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I used to be a monogamist. I honored that voice in my head that intoned “Thou shalt read just one book at a time” (it was the voice of my high school English teacher, Ms. Denize.) But something happened to me this summer – some unnoticed change took place – and now here I am reading no less than six books at once. Like juggling multiple girlfriends, it’s no easy task: I’m like a squirrel storing up nuts. I wonder if I might be preparing for a long winter of making love to War and Peace or something.In any case, here is the list of the books that currently lie unfinished at my bedside, in no particular order, along with some thoughts on each.Preston Falls by David Gates: My fellow Millionaire, Garth, introduced me to this book and its author. Who is this Gates? Apparently he’s a culture writer for Newsweek, a writing professor at Bennington, and a Pulitzer nominee for his first novel, Jernigan, back in 1991. Never has midlife crisis been so funny, or so extreme, as it is in Preston Falls. Gates goes deep between the ears of his two main characters, Willis and Jean, mining their thoughts for the plentiful deposits of self-defeatism, marital angst, parenting missteps, etc., that reside there. Like Willis’s ’74 Dodge pickup, his “hillbilly shitheap par excellence,” which he bought to show solidarity with the locals in their vacation town of Preston Falls (though they will always know he’s a poser), the wheels are coming off this cozy suburban family. It’s a car crash in slow motion but I can hardly turn away.Old School by Tobias Wolff: What can we say about Tobias Wolff? He’s like a wealthy benefactor, keeping us content with his avuncular offerings of solid prose. Set on the idyllic close of a New England prep school, Old School tracks the main character, an aspiring writer, through the evolution of his literary consciousness. In somewhat fantastic fashion, great writers visit the school in rapid succession. Robert Frost is followed, interestingly, by Ayn Rand, and the proclamations that issue from their mouths act as a sort of blueprint for writing, Frost in the affirmative, “‘Form is everything. Without it you’ve got nothing but a stub-toe cry… You may have a grievance but you do not have grief, and grievances are for petitions, not poetry,'” Rand in the negative, “‘What you find in Hemingway is everything that is wrong with the so-called literature of this country. Weak premises. Weak defeated people.'” The narrator, formerly entranced by The Fountainhead, is shocked by the revelation of Rand’s naked misanthropy. Supposedly Hemingway, the boy’s hero, is on the way…Nick’s Trip by George P. Pelecanos: I had just moved and was lovingly establishing my modest library on its new shelves. I picked up this book, which I read years ago and which inspired me to consume the entire Pelecanos collection like a binging crime-noir junkie, and dove right in. With respect to Walter Mosely and Elmore Leonard, George P. is tops in my book. I’m from D.C., where his books take place, and thus biased. But for more evidence of Pelecanos’s prowess, travel up I-95 a short ways to Baltimore, where the HBO series The Wire is set. Pelecanos acts as writer and producer for the show, which recently pitted against The Sopranos for the title of greatest T.V. show of all time.1776 by David McCullough: I thought a bit of non-fiction might go well with this smorgasbord. McCullough’s work is considered one of the finest and most accessible accounts of the Revolutionary War (and it did garner the author a Pulitzer). Patriots are cool, Lobster Backs suck, and George Washington? Fuhgeddaboudit; he’s the man. Currently I am reading about the Battle of Brooklyn, which constituted the first costly loss for the Continental Army, and is of particular interest to me because I live in Brooklyn and thus tread daily on the same ground as those soldiers. I wonder who wins in the end. Guess I’ll have to keep reading.Jesus’ Son by Denis Johnson: Johnson’s new novel, Tree of Smoke, is getting major play right now, and so it was fortuitous that a friend lent me this little book, which is a collection of short stories, because I had never read him. Johnson’s approach is as subtle as a shotgun blast. The writing is spare, the language stark, the stories possessed of a simple, dark beauty. An admirer of Hubert Selby, Jr. and Leonard Michaels, I guess I’m predisposed to liking Denis Johnson too. The first story, “Car Crash,” is exceptional.Three Years by Anton Chekhov: I picked up The Complete Short Novels of Chekhov because I had never read him and often heard him described as the greatest writer of short fiction. Ever. I was drawn to this particular story, Three Years because of themes relating to love and happiness, or the lack thereof, but have so far found it to be less impressive than I expected. I appreciate Chekhov’s writing, the facility with words, the pacing of phrase and meticulous form, but something about the writing seems a bit clinical (Chekhov was, after all, a physician). Not stilted, but perhaps a bit dear:He again clutched the parasol to his breast and said softly, unexpectedly for himself, not recognizing his own voice: “If you would consent to be my wife, I’d give anything. I’d give anything… There’s no price, no sacrifice I wouldn’t go to.”She gave a start and looked at him in surprise and fear.”What are you saying!” she said, turning pale. “It’s impossible, I assure you. Forgive me.”Then quickly, with the same rustling of her dress, she went further up and disappeared through the door.This should be an emotional scene, but it struck me as a little bit hollow, and I’m hoping that the work of this titan of modern literature grows on me.So there you have it, quite a gathering of authors. It occurs to me that I need to round out this group with a female writer or two. Maybe Emily will lend me her copy of the new Harry Potter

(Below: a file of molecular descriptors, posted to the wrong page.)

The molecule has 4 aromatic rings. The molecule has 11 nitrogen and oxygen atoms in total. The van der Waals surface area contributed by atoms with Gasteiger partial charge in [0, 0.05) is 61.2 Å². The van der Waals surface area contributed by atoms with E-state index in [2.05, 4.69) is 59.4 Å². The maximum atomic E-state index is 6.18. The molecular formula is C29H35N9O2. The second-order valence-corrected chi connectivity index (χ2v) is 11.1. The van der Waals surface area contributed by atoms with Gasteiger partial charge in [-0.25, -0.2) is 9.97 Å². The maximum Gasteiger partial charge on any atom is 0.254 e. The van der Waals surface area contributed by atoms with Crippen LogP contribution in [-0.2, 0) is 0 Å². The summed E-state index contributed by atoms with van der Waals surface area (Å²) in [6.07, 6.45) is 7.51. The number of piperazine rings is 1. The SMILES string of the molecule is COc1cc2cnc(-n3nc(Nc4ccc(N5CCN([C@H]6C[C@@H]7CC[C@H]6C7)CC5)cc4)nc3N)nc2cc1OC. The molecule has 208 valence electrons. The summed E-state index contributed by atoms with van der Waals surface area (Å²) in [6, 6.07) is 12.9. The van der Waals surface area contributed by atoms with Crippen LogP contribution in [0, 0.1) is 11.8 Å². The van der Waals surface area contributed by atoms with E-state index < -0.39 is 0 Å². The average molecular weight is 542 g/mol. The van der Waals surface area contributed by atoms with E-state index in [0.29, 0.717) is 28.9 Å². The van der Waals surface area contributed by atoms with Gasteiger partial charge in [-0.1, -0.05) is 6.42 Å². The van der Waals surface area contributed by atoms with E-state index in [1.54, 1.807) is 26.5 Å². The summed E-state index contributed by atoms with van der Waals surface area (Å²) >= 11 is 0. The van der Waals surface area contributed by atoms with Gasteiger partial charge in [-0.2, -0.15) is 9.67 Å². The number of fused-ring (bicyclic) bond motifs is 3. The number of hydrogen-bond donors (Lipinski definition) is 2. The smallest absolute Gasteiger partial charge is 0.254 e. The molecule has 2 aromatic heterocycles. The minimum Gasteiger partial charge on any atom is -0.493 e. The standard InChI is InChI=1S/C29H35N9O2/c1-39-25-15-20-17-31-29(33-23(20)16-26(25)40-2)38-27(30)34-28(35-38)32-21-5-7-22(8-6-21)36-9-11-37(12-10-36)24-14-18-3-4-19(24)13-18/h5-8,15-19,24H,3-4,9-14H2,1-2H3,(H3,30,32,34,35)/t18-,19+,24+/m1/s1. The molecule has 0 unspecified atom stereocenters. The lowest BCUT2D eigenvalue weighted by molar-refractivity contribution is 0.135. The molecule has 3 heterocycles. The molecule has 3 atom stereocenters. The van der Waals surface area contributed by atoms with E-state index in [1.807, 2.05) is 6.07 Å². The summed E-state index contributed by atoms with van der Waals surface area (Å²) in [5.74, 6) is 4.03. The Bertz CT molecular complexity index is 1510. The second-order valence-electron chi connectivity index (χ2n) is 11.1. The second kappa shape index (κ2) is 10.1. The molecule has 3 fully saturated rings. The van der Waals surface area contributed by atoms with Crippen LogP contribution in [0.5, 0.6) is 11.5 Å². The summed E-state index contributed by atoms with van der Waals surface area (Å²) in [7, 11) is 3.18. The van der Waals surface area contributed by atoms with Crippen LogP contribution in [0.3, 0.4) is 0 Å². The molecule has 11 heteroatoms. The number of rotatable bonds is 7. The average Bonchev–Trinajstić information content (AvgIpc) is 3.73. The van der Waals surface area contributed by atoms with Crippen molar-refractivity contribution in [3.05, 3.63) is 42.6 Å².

A Year in Reading by Patrick Brown

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It was a slow year for me as a reader. I’m not sure if it’s because I moved cross-country again, or because I was getting married, or because there were so many pictures of celebrities exposing themselves on the Internet, but I just didn’t get around to reading very many books. I had trouble starting new books, quit several books midstream, which is something I rarely do, and felt bored by the majority of what I read.That isn’t to say that there weren’t a few standouts in the field. Robert Baer’s terrific CIA memoir See No Evil, the first book I read this year, was excellent, in spite of having several key passages blacked out by CIA censors. My main man Somerset Maugham came through again with The Moon and Six Pence, his examination of the choices and sacrifices a man must make to become an artist. And Jesus’ Son, by Denis Johnson, was good enough to make me wonder why I hadn’t read it back when I was living in Iowa City (Also, the edition I bought, which is the only one I’ve seen, fits in my pocket, literally. Isn’t that great? Shouldn’t more books fit in our pockets?).The best book I read in 2006 was Michael Pollan’s The Omnivore’s Dilemma. Pollan examines three different modes of food production and distribution. His critique of industrial agriculture, and its reliance on corn (which he points out is present in nearly everything in the supermarket, including beef, gossip magazines, even the walls of the market itself), is damning if not all that original (many of the points are made in Fast Food Nation), but the rest of the book, which examines organic farming, self-sustaining grass farming, and modern hunter-gathers, is truly eye-opening. He takes Whole Foods to task for their somewhat misleading labeling, spends a week working on a grass farm in Virginia, and cooks a meal entirely from foods that he hunted, gathered, and grew himself. What’s great about Pollan’s writing is his ability to take pages of statistics and endless lists of ingredients and turn them into something that is not only fun to read, but fun to discuss. I can’t remember reading a book that gave me more cocktail party ammunition that the The Omnivore’s Dilemma. While this review on Slate points out some of the flaws in Pollan’s approach, I still highly recommend the book to anyone who is interested in what they eat, and how they’ve come to eat it.Some non-book related best and worsts of the year:Best Movie: Brick (IMDb) It actually came out in 2005, but in 2005 I lived in Iowa, and movies don’t get to Iowa very quickly, so I didn’t see it until 2006. It won’t win any awards, which is surely a mark of its greatness.Worst Movie: Rumor Has It (IMDb) edging out Loverboy (IMDb). Both of these movies left me wondering not only how they got made, but how I was duped into seeing them.Worst Trends: Baseball general managers giving ludicrous contracts to borderline ballplayers. Juan Pierre? Gary Matthews Jr.? I’d be worth more money to a baseball team than either of these two out machines.